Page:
TGMR: So we can expect a good amount of material from you, which is cool. How do you feel about the metal scene in general?

FA: I feel that right now it's a good time for metal. It really feels like after the 90s and the beginning of... until 5-6 years it felt like metal was not hype anymore and the kids weren't listening to it they were listening to other stuff. And they still called it metal but it was like Nu-Metal was the predominant form of metal. But now even with stuff like Guitar Hero, Rock Band stuff like that all kids want to play solos and leads on guitars. It's a good thing because it brings even old metal back to peoples ears. It's crazy because sometimes we have fans who are very young who listen to our music. And they don't even know like who Opeth is or Cannibal Corpse, never even heard of these bands. All they know is the brand new band. It's still good. It's just like all to learn. And the other thing is sometimes I think a lot of the bands sound the same. A lot of new bands that start right away they try to sound like this other band or this band that they really like. This ended up happening to like 50 bands that pretty much sound the same. Theres a lot more new bands now than there used to be and with a pretty much all right computer at home you can record a demo. Some people just don't even like ever play with a band and just write music. Whenever they have to play a live show they have to figure out how to perform the music. It's a very weird kind of age with technology everything changes so fast. But the things is that metal stays strong. There are moments when it's not talked about theres like so many people. Then you see even extreme heavy bands do really well on music charts and when you go to a good metal show it's pretty much always packed, which is a good sign.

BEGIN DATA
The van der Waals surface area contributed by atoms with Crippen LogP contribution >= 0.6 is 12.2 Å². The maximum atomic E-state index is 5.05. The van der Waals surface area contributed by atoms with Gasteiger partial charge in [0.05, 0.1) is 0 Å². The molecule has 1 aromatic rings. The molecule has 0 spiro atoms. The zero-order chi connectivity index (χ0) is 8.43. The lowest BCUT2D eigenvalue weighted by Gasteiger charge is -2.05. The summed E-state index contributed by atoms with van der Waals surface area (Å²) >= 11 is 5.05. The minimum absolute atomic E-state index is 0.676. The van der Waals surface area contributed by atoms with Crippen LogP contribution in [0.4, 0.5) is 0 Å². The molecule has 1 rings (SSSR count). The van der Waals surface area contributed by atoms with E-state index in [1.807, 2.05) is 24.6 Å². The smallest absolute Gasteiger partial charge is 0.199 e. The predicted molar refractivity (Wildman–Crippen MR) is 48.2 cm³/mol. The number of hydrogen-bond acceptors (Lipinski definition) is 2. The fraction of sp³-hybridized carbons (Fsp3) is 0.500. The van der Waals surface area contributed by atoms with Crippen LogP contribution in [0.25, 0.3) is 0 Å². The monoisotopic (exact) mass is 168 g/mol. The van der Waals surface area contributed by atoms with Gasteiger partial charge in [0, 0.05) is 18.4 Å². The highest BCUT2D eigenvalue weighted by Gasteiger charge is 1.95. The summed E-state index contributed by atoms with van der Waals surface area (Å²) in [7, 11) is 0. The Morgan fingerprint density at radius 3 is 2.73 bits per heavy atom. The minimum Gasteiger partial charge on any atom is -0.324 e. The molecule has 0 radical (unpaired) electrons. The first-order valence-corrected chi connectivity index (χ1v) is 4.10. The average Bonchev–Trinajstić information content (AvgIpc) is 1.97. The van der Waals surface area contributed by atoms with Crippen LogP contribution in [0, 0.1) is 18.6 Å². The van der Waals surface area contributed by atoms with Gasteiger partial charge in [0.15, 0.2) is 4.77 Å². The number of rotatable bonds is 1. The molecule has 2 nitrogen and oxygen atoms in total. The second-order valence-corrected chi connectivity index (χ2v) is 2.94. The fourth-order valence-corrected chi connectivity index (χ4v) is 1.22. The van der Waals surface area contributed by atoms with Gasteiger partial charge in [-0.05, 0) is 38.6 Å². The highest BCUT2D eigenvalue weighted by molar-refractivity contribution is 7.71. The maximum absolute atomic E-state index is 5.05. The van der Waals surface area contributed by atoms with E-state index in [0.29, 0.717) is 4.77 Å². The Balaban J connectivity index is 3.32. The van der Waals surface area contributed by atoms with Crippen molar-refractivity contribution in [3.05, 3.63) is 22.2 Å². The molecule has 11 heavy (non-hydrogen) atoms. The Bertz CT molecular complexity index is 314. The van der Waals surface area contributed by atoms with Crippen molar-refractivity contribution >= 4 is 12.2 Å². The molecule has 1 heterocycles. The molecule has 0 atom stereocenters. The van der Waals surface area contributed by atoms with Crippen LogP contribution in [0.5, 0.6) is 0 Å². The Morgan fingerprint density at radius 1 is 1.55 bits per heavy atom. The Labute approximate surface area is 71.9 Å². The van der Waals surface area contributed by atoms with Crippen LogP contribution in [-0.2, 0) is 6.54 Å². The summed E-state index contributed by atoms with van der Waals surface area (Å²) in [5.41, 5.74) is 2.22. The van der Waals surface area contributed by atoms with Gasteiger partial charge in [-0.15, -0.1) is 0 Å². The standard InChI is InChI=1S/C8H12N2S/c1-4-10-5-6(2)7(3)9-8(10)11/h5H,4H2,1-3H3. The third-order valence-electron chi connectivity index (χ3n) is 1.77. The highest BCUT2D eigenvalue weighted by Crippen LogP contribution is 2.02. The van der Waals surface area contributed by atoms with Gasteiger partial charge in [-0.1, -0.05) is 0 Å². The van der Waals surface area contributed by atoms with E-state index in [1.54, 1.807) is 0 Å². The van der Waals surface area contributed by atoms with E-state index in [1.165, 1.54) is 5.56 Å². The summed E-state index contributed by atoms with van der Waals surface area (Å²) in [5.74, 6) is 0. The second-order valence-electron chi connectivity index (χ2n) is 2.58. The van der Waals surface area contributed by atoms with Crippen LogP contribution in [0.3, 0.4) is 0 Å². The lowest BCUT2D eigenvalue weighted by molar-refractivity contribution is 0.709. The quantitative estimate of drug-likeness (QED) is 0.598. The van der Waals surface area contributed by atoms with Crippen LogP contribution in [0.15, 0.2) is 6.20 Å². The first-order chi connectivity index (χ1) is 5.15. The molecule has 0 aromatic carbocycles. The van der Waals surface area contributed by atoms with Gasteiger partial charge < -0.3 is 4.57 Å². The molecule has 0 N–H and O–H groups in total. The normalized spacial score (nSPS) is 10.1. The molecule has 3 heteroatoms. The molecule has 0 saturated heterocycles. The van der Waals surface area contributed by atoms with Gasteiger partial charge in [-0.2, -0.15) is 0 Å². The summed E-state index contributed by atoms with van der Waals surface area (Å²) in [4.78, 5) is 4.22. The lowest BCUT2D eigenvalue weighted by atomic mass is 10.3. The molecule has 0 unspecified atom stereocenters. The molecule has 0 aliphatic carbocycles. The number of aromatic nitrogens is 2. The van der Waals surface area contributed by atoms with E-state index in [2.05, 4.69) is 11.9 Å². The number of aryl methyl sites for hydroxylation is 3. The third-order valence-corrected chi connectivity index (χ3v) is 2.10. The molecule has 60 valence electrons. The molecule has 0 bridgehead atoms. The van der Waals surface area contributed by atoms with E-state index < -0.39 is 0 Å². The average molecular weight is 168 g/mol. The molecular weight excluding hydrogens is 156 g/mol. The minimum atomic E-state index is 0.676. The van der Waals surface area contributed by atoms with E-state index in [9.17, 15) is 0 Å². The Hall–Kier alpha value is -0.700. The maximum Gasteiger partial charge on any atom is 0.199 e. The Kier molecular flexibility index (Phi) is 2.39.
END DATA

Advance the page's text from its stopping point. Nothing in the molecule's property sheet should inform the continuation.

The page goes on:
TGMR: That's definitely true. How do djent and mathcore type stuff, like Periphery?

FA: It's definitely music that's not easy for drummer (laughs) there's some elements I think are pretty interesting. The one thing that I am not a fan of is that a band so influential like Meshuggah other bands are taking the element from that specific band and putting that type of groove in the back of the music and they all start sounding the same if they're not done with the originality. Last week I went to the Meshugga new album listening party and every time I listen to a whole new Meshuggah album it does sound fresh. Every time with a new album they are adding something. It can be all the heaviest songs ever or a song with a very different sounding groove. A lot of the djent bands that you hear are not really going deeply into whatever Meshugga's doing but trying to make their own. They just take the basic simple idea and write a song like that. Of course some abnds are good at doing it, it's just probably not a genre that feels very appealing to me. There's a lot of talent I gotta say. A lot of the musicians who I know I'm even friends who play that kind of music are really good and talented.

TGMR: And how do you feel about Black Sabbath getting back together and Tony Iommi's cancer?